Restaurant Review: The Terrace Restaurant at the Montagu Arms Hotel in Beaulieu, Hampshire
Before I dish out my thoughts to you on The Terrace restaurant at the Montagu Arms Hotel and more so the village of Beaulieu, I’m going to have to hold my hands up; before the scent of any biased tendencies are sniffed out! More so than a village known for its attraction to the tourists of the New Forest to spots such as The National Motor Museum and to the ponies, donkeys and autumnal pigs, this is also the village where I spent my childhood years and where my family have called home for 30 years, and aside from playing host to this bona fide British Michelin starred restaurant, holds a fond place in my heart.
The twilight zone between Christmas and New Year’s Eve I find to be a blur where, out of routine, we’re never quite sure what to do with ourselves – I even caught myself asking someone which day of the week it was the other day, was a first for 2015! Therefore the Terrace Restaurant and their Michelin menus was a welcome change for my father and me (and from the customary box of festive Quality Street)! Named after the late Lord Montagu of Beaulieu who passed away this year, the Montagu Arms and its Terrace Restaurant describe itself to be a proper English establishment– think Chewton Glen 30 years ago and you’ll get close to what they’re about.
Lead by chef Matthew Tomkinson who was awarded his Michelin Star back in 2008 at The Goose in Britwell Salome in Oxfordshire, his cooking holds a foundation of modern British food with French influences and carefully sourced local ingredients; something we all like. Every inch of the hotel and restaurant screams I’m British and proud of it and reflects its ever popular surroundings. On arrival the wooden cladded reception hosted a traditional, quaintly lit fire aside a pretty Christmas tree; with the remainder of the hotel and the restaurant mirroring this no fuss English attitude of attire. Aside from Palace House across the bridge, the Montagu Arms is the place I would have expected to find Lord Montagu himself, sitting in the corner mulling over their wine list, which I believe to be one of the finest of the forest.
Starting with an aperitif of white and rose champagne we were moved to a comfortable table in the corner with a view of the attractive garden; despite the stormy weather. Choosing options from both the a la carte and table d’hotel menus, I started with a Pressed Terrine of Braised Rabbit with Black Pudding and Celeriac Remoulade Rabbit ‘Bon Bon’ finished with Liver Parfait – delicately presented and with a teamwork of flavours, whilst my father chose their Risotto of Home Smoked Organic Salmon and Garden Beetroot, Horseradish Cream and Fresh Herbs which was a bright colour of fuchsia and despite not having much indication of salmon was a great start.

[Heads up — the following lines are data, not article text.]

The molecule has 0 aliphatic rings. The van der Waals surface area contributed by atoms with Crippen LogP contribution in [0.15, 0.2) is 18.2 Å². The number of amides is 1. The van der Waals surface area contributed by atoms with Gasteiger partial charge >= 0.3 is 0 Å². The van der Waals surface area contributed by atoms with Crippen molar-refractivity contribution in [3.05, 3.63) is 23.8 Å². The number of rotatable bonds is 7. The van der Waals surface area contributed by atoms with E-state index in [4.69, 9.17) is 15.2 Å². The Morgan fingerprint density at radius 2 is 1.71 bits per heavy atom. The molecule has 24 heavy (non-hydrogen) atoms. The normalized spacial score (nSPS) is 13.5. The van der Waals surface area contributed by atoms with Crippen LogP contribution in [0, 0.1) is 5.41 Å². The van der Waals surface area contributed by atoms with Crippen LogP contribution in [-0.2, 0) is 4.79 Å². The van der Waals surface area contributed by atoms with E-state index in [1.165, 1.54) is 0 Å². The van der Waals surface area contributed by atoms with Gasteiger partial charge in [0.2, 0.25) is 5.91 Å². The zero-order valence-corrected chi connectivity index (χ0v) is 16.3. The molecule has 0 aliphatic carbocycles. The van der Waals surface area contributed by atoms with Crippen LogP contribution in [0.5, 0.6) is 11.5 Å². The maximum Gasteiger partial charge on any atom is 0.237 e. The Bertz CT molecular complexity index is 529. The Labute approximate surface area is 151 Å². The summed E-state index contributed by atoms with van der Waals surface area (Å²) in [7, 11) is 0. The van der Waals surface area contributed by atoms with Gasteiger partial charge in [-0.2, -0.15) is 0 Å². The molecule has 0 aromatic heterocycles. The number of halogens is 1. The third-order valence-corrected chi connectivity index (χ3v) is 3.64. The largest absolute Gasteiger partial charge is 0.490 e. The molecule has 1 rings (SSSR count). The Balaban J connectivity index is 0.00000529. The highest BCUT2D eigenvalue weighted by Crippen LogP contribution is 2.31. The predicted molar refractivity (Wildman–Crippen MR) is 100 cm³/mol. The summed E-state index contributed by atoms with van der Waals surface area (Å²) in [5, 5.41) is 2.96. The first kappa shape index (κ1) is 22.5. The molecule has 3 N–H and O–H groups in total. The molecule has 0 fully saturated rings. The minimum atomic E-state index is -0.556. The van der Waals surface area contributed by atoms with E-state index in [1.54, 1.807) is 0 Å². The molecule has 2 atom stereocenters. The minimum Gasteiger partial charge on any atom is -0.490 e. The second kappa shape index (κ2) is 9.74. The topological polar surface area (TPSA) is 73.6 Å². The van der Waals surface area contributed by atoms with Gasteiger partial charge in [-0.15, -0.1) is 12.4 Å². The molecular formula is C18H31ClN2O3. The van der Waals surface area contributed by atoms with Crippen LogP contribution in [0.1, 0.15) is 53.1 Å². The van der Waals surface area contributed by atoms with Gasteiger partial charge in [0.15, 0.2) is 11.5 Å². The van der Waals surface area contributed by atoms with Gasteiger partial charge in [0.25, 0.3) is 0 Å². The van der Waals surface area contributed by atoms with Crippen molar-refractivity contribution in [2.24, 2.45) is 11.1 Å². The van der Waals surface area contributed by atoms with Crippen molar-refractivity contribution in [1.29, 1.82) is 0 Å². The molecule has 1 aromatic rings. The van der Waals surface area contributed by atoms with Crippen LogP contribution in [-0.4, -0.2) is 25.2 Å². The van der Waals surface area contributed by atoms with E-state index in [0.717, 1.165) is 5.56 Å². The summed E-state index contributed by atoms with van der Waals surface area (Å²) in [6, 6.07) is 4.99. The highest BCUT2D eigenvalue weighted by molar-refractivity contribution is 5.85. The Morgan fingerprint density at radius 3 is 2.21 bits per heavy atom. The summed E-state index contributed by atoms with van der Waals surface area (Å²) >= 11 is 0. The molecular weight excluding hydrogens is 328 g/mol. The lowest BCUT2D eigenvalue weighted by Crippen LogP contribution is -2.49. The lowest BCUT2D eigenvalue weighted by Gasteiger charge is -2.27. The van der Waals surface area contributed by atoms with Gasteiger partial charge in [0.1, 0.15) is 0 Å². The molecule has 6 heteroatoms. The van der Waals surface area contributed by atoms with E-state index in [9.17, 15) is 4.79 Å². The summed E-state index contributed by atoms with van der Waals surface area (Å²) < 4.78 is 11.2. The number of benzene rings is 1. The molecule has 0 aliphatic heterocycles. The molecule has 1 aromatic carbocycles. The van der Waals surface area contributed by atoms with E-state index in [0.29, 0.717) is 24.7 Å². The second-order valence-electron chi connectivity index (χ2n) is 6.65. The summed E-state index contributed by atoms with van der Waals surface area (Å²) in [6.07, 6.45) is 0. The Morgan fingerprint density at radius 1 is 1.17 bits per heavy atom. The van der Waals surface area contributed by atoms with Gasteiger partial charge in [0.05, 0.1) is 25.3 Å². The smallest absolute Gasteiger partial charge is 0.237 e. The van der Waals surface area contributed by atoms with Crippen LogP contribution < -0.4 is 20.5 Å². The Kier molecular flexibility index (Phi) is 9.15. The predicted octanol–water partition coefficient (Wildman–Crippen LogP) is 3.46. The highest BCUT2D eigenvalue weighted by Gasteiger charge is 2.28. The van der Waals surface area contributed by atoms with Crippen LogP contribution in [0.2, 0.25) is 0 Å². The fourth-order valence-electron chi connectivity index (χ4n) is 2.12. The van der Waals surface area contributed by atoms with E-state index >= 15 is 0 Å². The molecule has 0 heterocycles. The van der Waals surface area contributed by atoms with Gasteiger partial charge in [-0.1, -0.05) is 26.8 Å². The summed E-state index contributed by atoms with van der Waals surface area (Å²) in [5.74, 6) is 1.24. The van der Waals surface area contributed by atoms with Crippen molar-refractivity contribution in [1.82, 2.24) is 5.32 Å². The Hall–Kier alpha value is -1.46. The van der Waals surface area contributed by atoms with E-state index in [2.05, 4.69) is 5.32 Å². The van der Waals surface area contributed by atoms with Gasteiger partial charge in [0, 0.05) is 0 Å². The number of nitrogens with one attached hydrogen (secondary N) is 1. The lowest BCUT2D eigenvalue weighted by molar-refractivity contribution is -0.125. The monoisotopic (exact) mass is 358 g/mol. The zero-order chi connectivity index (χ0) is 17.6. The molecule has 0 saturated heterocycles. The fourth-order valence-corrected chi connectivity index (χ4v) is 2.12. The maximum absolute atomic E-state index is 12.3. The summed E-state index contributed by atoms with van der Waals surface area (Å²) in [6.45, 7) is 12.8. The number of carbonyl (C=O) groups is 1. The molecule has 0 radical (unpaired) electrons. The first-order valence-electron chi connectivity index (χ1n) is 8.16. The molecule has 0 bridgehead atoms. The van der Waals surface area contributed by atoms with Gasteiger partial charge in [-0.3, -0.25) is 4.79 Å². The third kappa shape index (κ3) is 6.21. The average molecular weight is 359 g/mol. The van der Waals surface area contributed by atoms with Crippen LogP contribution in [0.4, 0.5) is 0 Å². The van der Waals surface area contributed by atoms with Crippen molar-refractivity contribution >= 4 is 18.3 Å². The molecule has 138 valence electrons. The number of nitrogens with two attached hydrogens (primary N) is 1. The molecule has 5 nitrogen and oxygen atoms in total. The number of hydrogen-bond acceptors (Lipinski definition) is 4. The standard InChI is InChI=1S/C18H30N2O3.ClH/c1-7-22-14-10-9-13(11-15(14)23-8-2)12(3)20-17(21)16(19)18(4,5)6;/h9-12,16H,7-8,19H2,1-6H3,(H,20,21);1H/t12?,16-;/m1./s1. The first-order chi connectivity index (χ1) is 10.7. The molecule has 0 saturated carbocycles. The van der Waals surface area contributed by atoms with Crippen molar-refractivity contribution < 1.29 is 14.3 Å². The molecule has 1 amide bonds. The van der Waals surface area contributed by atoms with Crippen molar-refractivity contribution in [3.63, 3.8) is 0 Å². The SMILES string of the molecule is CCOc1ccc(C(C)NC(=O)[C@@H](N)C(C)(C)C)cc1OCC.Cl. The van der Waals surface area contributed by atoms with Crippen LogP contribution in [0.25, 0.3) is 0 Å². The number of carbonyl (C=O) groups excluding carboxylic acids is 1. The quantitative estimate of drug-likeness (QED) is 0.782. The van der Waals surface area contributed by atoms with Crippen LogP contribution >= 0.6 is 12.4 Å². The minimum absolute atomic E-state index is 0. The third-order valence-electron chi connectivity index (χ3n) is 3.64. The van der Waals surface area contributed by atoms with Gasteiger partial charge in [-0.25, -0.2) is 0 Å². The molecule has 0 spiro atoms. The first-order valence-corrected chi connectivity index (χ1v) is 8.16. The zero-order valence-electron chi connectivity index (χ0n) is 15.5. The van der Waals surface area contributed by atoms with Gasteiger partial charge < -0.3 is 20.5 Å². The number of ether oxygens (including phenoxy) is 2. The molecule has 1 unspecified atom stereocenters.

Although listing a choice of tempting fish options such as their Escalope of South Coast Turbot with a Sauté of Wild Mushrooms, we both opted for meat based options. I chose the Grilled Rump of local Dorset Rose Veal with Roasted Garlic Gnocchi Romaine Lettuce and Confit Lemon which, despite having previously injured some awfully rubbery gnocchi years ago on a trip to Prague, was superb and lightly fried; this was presented alongside the gorgeous, blushing veal cut. A glass of Californian Pinot Noir Flor de Campo was paired with the veal, this displayed all the classics of a Pinot Noir, medium bodied with bright red fruits such as raspberry and cherry and a savoury spice and peppery finish. Our other main course, a Roasted Leg of Woodside Lamb with Creamy Garlic Potatoes, Saute Cavelo Nero and Jerusalem Artichoke Puree was traditionally British; the agreeably tender lamb complemented the delicate garlic potatoes and artichoke. This was paired with a Malbec, la Roque from the so called hidden south west corner of France, the Cahors region. This wine was inky in colour with notes of plums, tobacco and green apple which was full in body with a velvety tannin and seemed to be a popular choice to accompany my father’s main course.
For dessert, the proud presentation of cheese that sat by the entrance to the restaurant was a highlight, and something we were not keen to skip away from. A mixture of French and British varieties, they echoed the basis of Matthew Tomkinson’s menu. We were pleased to have the company of the polite and enthusiastic Restaurant Manager who recommended a couple of his personal favourites (one of them being British) as well as a handful he thought we would enjoy. This with pairings any cheese lover would expect on their cheese plate; fat grapes, sharp quince and a collection of biscuits from ash to pumpkin seeded.
The ‘up there’ service is something of a winner for the Terrace Restaurant and is a quality that is quickly made aware of from any review you may read. The melody of the Michelin starred French / British influences echoes the very translation for the French word of this very English village; Beaulieu, (beautiful place). The fine dining, notable wine list and eloquent service is transcended though the undoubtedly British veins of this hotel and restaurant; throughout the year attracting both locals like me and my father and the tide of tourists; in favour of Matthew Tomkinson’s Michelin star that frequents The New Forest.
The Terrace restaurant is around £50 per head excluding alcohol.
Address: 1 Palace Ln, Beaulieu, Brockenhurst, SO42 7YG / 01590 612324